Making Sex Offenders Pay — and Pay and Pay and Pay

Making Sex Offenders Pay — and Pay and Pay and Pay

Our latest Freakonomics broadcast episode is known as sex that is“Making Pay — and Pay and Pay and Pay.” (it is possible to sign up for the podcast at iTunes or somewhere else, have the feed, or pay attention through the news player above. You may also see the transcript, which include credits for the songs you’ll notice in the episode.)

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The gist with this episode: certain, intercourse crimes are horrific, and also the perpetrators deserve to harshly be punished. But culture keeps costs that are exacting out-of-pocket and otherwise — long after the jail phrase happens to be served.

This episode had been motivated (as much of our most useful episodes are) by an email from the podcast listener. Their name is Jake Swartz:

And so I just completed my M.A. in forensic therapy at John Jay and started an internship in a brand new city … we spend the majority of my times getting together with lovely individuals like rapists and pedophiles. Inside my internship, we primarily do treatment (both group and person) with convicted intercourse offenders also it made me recognize being truly an intercourse offender is just an idea that is terrible independent of the apparent reasons). It is economically disastrous! I believe it could be interesting to pay for the economics to be an intercourse offender.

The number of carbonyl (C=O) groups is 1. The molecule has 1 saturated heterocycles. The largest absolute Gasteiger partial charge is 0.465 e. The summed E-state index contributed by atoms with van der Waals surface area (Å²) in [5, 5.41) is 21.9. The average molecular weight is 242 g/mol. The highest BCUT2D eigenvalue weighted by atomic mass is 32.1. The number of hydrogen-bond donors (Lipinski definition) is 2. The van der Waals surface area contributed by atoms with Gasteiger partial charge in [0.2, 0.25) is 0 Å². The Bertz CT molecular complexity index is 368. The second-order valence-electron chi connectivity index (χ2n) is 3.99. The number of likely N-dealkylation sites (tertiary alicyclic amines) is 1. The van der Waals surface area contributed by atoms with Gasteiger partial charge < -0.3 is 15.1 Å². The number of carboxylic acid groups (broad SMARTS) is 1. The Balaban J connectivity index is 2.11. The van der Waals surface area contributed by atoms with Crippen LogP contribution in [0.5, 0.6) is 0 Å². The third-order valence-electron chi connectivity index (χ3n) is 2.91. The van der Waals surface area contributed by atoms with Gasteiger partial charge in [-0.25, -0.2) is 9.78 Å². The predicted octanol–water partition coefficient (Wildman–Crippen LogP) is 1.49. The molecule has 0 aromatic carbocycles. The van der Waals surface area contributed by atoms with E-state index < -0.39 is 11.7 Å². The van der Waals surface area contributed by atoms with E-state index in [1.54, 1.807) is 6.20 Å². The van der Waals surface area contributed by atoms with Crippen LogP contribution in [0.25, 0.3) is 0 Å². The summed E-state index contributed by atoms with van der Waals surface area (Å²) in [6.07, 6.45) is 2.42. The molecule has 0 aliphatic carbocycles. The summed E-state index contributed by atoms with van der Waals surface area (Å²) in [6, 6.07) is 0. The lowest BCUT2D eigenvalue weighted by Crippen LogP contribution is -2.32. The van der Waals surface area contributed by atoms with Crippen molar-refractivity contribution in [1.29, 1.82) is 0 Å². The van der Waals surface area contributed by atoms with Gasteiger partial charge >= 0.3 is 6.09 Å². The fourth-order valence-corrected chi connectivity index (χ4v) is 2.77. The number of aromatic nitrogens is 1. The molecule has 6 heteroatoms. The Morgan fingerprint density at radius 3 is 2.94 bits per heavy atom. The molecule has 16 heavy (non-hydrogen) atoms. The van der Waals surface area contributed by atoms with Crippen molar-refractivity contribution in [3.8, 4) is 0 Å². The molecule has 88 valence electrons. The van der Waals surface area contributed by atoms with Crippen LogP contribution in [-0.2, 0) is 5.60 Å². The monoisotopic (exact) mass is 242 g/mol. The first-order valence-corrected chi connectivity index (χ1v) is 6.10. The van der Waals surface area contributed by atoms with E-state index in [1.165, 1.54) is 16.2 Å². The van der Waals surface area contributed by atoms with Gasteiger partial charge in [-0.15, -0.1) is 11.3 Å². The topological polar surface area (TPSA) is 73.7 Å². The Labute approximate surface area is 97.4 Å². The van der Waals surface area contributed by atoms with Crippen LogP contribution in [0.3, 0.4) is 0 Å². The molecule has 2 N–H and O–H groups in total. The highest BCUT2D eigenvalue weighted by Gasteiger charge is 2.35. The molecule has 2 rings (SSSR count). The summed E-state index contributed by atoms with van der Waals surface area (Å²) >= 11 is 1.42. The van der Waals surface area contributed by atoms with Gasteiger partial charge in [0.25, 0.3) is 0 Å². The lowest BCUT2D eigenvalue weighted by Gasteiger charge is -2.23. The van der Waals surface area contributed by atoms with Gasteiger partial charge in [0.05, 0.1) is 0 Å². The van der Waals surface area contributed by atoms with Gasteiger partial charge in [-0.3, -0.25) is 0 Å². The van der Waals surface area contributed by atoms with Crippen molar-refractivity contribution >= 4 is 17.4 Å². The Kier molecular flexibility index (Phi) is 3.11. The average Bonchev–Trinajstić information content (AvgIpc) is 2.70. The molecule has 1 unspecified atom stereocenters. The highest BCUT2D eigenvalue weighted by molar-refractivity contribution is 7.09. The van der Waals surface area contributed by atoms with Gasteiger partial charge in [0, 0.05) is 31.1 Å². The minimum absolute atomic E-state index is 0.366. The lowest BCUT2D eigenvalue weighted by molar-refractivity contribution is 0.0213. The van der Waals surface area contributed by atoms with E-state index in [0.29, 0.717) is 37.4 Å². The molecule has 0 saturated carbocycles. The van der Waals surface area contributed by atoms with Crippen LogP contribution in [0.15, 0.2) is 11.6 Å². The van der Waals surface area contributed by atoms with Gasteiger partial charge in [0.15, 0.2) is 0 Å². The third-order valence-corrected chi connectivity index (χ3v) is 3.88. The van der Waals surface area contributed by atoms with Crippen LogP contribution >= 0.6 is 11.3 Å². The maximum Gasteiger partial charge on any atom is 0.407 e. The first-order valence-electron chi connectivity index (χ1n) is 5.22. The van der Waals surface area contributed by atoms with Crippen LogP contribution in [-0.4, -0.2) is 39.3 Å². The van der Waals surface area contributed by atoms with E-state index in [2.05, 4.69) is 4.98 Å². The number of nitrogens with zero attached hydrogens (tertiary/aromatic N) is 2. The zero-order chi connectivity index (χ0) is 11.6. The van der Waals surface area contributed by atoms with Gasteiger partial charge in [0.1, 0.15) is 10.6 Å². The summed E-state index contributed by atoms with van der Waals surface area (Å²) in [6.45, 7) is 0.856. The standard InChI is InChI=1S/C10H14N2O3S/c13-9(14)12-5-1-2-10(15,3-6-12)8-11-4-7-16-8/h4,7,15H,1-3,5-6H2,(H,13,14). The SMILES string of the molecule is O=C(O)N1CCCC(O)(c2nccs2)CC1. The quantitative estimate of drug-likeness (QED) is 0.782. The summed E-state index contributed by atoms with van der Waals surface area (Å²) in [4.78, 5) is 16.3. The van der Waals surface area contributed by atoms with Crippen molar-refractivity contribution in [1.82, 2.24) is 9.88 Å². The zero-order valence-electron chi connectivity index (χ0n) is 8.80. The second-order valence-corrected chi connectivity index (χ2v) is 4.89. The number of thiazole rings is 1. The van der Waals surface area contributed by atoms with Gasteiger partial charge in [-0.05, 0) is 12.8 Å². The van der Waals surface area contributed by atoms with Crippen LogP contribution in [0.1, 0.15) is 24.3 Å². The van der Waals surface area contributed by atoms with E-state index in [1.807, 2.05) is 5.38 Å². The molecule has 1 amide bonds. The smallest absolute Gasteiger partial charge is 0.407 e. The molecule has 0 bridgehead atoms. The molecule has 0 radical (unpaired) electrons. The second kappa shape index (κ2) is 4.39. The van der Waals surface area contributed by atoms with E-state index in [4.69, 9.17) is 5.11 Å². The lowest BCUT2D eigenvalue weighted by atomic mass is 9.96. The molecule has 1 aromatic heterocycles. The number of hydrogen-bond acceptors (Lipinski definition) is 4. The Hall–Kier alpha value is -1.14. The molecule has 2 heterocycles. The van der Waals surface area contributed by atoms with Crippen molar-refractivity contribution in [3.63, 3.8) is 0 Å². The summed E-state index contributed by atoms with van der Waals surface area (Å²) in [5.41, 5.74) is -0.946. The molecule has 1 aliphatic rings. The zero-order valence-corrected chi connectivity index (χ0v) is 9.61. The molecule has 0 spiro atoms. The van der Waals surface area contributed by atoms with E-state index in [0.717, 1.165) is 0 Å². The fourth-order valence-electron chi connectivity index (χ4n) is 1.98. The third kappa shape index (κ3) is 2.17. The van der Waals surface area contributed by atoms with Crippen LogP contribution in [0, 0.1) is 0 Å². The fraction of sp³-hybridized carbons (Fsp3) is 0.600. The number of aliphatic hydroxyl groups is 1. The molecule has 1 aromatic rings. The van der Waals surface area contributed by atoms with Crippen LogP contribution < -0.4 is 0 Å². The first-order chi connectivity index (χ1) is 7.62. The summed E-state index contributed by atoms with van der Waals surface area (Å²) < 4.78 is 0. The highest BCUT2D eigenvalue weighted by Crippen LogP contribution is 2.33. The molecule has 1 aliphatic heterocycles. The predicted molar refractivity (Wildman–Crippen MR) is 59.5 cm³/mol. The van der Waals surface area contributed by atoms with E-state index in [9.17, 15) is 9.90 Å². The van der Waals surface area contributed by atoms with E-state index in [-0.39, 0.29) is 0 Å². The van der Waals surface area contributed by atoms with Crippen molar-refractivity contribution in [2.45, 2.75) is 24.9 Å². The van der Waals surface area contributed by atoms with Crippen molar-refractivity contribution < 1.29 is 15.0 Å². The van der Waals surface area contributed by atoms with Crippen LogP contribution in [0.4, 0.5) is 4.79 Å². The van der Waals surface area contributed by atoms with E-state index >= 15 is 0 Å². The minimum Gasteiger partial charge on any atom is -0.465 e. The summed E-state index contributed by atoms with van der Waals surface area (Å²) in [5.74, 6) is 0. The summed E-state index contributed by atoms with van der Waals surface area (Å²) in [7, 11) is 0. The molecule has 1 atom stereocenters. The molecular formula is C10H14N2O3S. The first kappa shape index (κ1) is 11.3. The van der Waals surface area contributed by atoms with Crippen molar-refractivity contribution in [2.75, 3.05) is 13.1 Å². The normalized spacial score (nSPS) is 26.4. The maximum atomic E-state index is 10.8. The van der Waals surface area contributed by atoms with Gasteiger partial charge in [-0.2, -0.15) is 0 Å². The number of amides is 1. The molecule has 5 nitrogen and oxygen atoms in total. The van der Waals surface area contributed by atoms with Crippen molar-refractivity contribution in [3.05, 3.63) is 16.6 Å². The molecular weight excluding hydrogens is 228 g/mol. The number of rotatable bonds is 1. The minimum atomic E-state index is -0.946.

We assumed that by “economically disastrous,” Jake ended up being mostly speaking about sex-offender registries, which constrain a intercourse offender’s choices after getting away from jail (including where he or she can live, work, etc.). But once we accompanied up with Jake, we discovered he was talking about a entire other pair of expenses paid by convicted intercourse offenders. And we also thought that as disturbing as this subject might be for some people, it could indeed be interesting to explore the economics to be a sex offender — and so it might inform us one thing more generally speaking about how precisely US culture considers criminal activity and punishment. Continue reading “Making Sex Offenders Pay — and Pay and Pay and Pay”